Disruptive. Unheard-of. A technological marvel. There are many ways the changes in the financial industry are described in the media with the emerging non-banks, and, everybody’s latest favourite watercooler topic – Bitcoin. But what we tend to forget is that history repeats itself more than we’d like to admit.
There are big words thrown about, in regards to the fact that money, the way we think about it, use it and move it, is getting to be more and more abstract. And with all of this ungoverned money being mined, and funds being moved virtually, keeping track of it all seems more difficult than ever. The truth is, it’s not the first time in the history of mankind that money has achieved such a level of abstractness.
The primitive Bitcoin
There’s an island in the Pacific, about 1,200 miles from the Philippines, called Yap. Economists love it, because it helps answer a really basic question: what is money?
About 600 years ago, the habitants of the island needed to find something to act as the common currency in their community, and they found it on Palau, a neighbouring island about 300 miles away. It was limestone, which they carved into huge disks with holes in the middle for easier transport and took them back to Yap on rafts and canoes. Some of the disks were as big as cars. The disks are called rai stones and were used until the early 20th century for big expenses, such as a daughter’s dowry or buying friends. Yes, apparently that’s how much the money was worth.
Being very heavy, the rai were rarely moved when spent. They simply exchanged owners. Whenever a transaction was made, the news of a stone having a new owner didn’t take long to spread, thus becoming a part of an oral history of ownership and making it difficult to spend the same stone twice. Although not quarried anymore, the stones still have owners and are used for traditional exchanges during ceremonies and celebrations. The ownership of each rai stone may be from different villages far away, and the Yapese take great pride in owning a piece that resides in another village. Call it a foreign investment, if you will.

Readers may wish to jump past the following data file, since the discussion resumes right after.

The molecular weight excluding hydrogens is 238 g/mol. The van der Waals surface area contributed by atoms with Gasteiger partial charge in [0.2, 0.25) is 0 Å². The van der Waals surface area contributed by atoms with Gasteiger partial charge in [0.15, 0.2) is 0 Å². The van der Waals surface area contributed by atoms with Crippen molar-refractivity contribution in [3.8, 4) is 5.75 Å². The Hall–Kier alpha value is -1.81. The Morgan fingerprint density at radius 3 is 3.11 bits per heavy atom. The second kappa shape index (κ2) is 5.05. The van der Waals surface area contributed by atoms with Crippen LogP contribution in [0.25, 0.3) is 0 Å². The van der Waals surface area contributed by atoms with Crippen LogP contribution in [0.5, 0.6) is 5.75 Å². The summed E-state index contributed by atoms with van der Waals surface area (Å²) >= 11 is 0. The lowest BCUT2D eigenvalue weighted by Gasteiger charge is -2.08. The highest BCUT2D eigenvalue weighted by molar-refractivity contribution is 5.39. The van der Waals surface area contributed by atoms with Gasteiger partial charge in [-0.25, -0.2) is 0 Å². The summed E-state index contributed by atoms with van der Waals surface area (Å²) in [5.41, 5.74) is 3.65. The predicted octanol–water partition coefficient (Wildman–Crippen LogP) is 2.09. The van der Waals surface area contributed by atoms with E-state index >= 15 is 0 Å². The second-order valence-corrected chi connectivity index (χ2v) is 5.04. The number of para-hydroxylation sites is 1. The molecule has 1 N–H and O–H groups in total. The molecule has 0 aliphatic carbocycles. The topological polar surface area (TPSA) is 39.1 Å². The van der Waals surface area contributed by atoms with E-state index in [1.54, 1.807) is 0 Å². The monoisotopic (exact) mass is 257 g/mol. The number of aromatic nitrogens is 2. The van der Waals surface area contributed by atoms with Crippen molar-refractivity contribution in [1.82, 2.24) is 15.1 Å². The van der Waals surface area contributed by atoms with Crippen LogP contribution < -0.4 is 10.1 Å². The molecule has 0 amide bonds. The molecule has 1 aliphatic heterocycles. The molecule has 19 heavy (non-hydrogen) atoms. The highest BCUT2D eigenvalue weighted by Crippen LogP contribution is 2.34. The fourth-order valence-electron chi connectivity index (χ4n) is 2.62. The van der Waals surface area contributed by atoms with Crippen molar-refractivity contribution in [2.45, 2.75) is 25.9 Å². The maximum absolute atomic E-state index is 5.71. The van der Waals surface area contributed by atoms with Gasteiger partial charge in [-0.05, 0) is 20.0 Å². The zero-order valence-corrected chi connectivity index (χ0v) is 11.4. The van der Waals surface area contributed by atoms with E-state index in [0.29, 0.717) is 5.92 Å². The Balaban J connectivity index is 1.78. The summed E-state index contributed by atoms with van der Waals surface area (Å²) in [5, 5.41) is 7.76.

But to give you a real idea of just how abstract this currency was, here’s a story. A crew of workers was bringing a disk back to the island on a boat when they were struck by a storm and lost the stone in the middle of the ocean. The workers made it back to the village and told everybody what had happened, but instead of writing the stone off, the people decided that the money is still valid, even though it lies in the bottom of the ocean. The stone has a rightful owner even today, although nobody has seen it for over a hundred years.
A quick reality check
Do you see where I’m going with this? The fact of the matter is that whether it’s Bitcoins, a cheque, or any other form of modern payment, nothing really changes in the world when you transfer funds, except a few numbers on your bank statement and the conventional fact that this money now belongs to this person instead of that person. Just like the stone money on Yap. We’re not actually moving money – we’re moving ownership. And we’ve been doing it for a while now.
Still, if you’ve really been following along, the stone money bears the most striking resemblance to Bitcoin. The people with the most power (workforce vs computers) can mine them, the money never actually moves anywhere and every transaction is being kept track of openly. For Bitcoin, it’s blockchain, an open source database that contains the transaction history of every Bitcoin in circulation, and for the rai stones, it is the collective memory of the Yapese people. The openness is what keeps the system secure.
So, as much as we’d like to think that the financial industry is at a level of abstractness never achieved before, and as we are trembling with anticipation whether this whole thing will blow over at one point, maybe it helps to think that everything new is actually a well-forgotten old, reinvented. And in that light, even if the whole system should go out with a poof today, you can be sure it will be “invented” again tomorrow.